clock menu more-arrow no yes

Filed under:

Grading the 2017 Texas Rangers players, Part I

New, comments

Taking a look at the performances of the 2017 Texas Rangers players

Texas Rangers v Los Angeles Angels of Anaheim Photo by Jayne Kamin-Oncea/Getty Images

This morning, we kick off a series where we issue grades and review the 2017 seasons for each Texas Rangers player. We are going to start with the positional players and go in alphabetical order, then move to the pitchers, doing several players per day.

Elvis Andrus -- A

In a year with a lot of disappointing performances, Elvis Andrus did exactly what the Rangers wanted Elvis Andrus to do. For the second year in a row he posted an 800+ OPS (slashing .297/.337/.471). He was consistent -- he had an 816 OPS in the first half and an 800 OPS in the second half, a 798 OPS v. RHPs and an 845 OPS v. LHPs, an 808 OPS at home and an 809 OPS on the road. He played basically every day — 158 games in 2017. And he put to rest concerns that 1) 2016 was a fluke, and 2) that he wasn’t worth the 8 year, $120 million contract he’s currently on.

In fact, on the heels of putting up career highs in bWAR and fWAR, the concern about Elvis’s contract is no longer that the Rangers are stuck with it, but that they may not be stuck with it long enough. Elvis has opt-outs after 2018 and 2019, and another year in 2018 like the past two would probably result in him being able to get significant more than the 4/$60 remaining on his deal after next year. Elvis has seemingly been around forever, but he just turned 29, and has expressed a desire to be a Ranger for life...and with Adrian Beltre likely riding into the sunset in a year or two, the Rangers are probably motivated to keep Elvis around to assume the mental of veteran team leader with the group of young position players the team has coming up. I wouldn’t be surprised if there were discussion this winter on an extension that eliminates the opt-outs and keeps Elvis in Texas for a while.

Adrian Beltre -- B+

The only reason Beltre gets a B+ rather than an A is because of the time spent on the disabled list. Beltre has battled hamstring issues for years, but it was a calf strain that slowed him in spring training. Despite talk that he might still start the year on the Opening Day roster, the Rangers opted to play it safe with him and have him begin the season on the d.l., with Joey Gallo at third base. When Beltre aggravated the injury the first weekend of the season, his timeline for returning went from “the first date he’s eligible to be back” to “late May.” A hamstring strain at the end of August put him back on the shelf, and while he once again defied the odds by getting back on the field in just 12 days — after it was said he was expected to miss the rest of the season -- he was limited to mostly DH duty, and was shut back down once the team was eliminated.

When Beltre was on the field, he was Adrian Beltre — terrific defender at third base, impact bat in the middle of the order. His 915 OPS (.312/.383/.532) was the fourth highest OPS of his career, though that was in the fewest games he’s played in a season since he was a 19 year old rookie. He also logged his 3000th career hit and his 450th career home run, and, one would think, eliminated any doubt that he will be inducted into the Hall of Fame the first year he is eligible.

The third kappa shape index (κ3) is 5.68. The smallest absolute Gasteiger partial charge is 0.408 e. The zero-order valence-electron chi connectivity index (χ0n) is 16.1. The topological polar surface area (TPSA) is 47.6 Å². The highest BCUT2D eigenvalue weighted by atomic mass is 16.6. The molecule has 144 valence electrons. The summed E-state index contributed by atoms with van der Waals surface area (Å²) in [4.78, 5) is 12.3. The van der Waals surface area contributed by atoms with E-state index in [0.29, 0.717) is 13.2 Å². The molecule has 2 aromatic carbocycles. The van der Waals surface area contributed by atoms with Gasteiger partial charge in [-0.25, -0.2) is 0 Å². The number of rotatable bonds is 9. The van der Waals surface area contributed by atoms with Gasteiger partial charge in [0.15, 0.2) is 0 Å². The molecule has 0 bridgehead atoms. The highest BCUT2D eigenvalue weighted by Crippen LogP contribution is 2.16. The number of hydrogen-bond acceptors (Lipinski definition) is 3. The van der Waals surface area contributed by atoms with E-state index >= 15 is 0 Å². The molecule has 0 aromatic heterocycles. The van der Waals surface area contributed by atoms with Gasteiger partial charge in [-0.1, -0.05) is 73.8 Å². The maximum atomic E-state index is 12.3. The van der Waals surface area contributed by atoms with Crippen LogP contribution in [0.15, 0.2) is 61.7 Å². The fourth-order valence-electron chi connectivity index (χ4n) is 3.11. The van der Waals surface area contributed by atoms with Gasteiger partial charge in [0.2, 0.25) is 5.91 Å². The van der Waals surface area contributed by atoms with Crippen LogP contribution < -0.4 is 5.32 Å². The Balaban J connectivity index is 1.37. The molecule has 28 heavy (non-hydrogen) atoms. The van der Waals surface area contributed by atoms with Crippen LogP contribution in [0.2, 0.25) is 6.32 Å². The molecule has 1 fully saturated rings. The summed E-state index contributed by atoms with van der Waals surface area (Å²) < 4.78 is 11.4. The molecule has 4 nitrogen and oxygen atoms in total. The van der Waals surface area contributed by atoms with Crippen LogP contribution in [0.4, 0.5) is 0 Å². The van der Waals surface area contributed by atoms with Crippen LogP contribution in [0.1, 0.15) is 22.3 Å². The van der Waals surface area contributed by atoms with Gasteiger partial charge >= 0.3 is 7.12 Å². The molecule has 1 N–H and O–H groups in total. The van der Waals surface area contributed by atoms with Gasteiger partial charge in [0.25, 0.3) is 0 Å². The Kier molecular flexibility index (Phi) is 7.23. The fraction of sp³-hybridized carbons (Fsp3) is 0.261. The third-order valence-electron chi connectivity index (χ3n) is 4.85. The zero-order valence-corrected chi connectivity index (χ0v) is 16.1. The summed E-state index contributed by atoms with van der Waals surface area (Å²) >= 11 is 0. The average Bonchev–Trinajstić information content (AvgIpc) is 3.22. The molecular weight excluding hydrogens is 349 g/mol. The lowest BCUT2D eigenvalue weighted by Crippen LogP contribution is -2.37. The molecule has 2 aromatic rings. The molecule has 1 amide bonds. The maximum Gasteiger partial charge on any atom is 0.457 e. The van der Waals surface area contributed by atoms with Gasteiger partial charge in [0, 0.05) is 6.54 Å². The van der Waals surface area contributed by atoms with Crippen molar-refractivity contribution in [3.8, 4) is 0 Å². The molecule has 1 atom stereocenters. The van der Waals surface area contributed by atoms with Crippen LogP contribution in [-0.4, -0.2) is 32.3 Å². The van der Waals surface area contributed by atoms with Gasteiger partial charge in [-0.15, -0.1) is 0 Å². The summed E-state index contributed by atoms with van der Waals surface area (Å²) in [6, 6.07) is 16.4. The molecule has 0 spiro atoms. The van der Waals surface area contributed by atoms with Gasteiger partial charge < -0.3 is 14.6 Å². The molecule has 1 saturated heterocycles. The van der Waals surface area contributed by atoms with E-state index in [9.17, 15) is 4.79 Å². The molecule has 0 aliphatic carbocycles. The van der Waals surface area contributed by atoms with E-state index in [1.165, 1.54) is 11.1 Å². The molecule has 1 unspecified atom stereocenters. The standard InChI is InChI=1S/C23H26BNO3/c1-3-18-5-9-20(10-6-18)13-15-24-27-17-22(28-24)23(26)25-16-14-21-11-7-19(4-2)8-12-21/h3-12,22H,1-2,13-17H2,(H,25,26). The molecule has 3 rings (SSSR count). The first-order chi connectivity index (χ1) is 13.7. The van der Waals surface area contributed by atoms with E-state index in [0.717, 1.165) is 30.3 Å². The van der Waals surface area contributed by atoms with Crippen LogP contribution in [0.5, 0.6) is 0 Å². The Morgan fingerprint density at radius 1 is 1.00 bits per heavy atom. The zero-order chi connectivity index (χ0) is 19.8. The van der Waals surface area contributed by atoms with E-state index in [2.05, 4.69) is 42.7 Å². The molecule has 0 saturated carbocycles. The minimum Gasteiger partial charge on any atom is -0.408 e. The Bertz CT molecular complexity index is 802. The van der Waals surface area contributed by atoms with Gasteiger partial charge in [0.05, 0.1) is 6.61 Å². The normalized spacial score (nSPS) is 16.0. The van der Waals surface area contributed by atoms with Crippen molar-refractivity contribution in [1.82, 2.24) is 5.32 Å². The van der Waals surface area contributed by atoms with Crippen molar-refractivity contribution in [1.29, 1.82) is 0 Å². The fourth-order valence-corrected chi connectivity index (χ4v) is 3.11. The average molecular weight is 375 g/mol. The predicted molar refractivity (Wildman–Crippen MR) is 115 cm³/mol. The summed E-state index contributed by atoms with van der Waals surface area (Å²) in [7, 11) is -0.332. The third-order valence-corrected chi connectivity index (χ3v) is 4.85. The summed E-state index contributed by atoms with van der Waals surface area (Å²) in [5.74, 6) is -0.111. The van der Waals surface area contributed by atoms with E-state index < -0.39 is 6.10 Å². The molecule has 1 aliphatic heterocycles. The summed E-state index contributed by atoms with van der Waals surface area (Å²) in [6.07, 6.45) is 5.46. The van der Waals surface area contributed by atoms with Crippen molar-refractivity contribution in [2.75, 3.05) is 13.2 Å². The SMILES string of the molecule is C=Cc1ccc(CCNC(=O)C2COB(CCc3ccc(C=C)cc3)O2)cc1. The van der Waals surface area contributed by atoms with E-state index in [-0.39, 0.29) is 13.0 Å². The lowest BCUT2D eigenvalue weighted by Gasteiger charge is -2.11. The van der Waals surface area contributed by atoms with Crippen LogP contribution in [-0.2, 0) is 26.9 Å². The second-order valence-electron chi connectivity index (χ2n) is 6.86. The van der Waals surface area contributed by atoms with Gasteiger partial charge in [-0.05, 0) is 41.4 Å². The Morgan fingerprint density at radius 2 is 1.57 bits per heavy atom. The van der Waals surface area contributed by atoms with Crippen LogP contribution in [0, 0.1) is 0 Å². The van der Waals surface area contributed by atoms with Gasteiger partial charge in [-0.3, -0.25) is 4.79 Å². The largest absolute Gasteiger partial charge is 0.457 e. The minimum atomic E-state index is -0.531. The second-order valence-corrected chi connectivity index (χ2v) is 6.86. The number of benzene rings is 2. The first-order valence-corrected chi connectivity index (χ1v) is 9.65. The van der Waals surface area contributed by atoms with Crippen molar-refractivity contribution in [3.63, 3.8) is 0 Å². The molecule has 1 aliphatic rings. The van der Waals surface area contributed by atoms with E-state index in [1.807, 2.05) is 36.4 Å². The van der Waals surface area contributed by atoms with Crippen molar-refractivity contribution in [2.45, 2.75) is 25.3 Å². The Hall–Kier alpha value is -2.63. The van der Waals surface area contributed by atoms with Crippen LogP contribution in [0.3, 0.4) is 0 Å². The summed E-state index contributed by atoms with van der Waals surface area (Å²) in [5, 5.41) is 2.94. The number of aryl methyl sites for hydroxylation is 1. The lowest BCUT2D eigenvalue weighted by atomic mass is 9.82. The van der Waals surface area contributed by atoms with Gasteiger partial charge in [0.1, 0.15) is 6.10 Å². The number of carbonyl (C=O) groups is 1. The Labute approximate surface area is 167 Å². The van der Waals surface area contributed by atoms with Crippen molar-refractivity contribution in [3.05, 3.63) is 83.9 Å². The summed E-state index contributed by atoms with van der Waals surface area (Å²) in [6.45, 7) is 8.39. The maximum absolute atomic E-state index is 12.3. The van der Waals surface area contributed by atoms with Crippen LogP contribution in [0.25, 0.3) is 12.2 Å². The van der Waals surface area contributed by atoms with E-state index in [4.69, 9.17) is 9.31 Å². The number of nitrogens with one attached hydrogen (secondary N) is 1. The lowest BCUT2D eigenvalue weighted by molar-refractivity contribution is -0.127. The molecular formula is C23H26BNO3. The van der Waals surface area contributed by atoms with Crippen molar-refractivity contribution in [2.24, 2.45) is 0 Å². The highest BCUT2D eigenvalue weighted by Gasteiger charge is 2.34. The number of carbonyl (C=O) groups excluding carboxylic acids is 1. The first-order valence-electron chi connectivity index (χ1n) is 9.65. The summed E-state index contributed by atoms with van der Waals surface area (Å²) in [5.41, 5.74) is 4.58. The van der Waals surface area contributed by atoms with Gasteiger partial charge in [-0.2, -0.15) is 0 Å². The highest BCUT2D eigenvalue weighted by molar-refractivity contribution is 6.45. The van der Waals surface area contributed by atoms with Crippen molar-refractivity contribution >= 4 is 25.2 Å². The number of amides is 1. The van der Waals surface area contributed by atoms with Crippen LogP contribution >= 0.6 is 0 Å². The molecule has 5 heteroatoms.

Beltre is under contract for 2018, and his presence is no doubt a factor in the organization’s decision to try to win next year. While some have argued Beltre should be dealt now and the team should focus on rebuilding in 2018, I think it is fair to say the organization wants Beltre here as long as Beltre wants to play, and Beltre is going to want to be here as long as he feels like he can win here. Having the young guys who are breaking in see Adrian Beltre in the clubhouse every day, having them see how he goes about his business and prepares, is part of what the team feels will make the Joey Gallos and the Nomar Mazaras and the Willie Calhouns better going forward.

Willie Calhoun — C

The prize of the Yu Darvish trade, Willie Calhoun come over from the Los Angeles Dodgers on July 31 when the Rangers shipped their ace out west. Calhoun spent the rest of the minor league season toiling in Round Rock, and was initially not going to be promoted for September. A Mike Napoli injury opened the door for Calhoun to get playing time, and he was called up, but it was only a few days before Adrian Beltre forced his way back into the lineup, squeezing Calhoun back out of the mix until the final few games of the season.

Calhoun put up a .265/.324/.353 slash line in 37 plate appearances, and looked pretty solid over the final few games. While he was originally a second baseman, he played primarily left field for the Dodgers this year, and the Rangers see him as either a left fielder or a DH going forward. That means he’s going to have to hit a lot to stick in the majors, but there appear to be few doubts about the bat. The consensus is he will hit, with the question being whether he will hit enough to be just okay, or good, or great.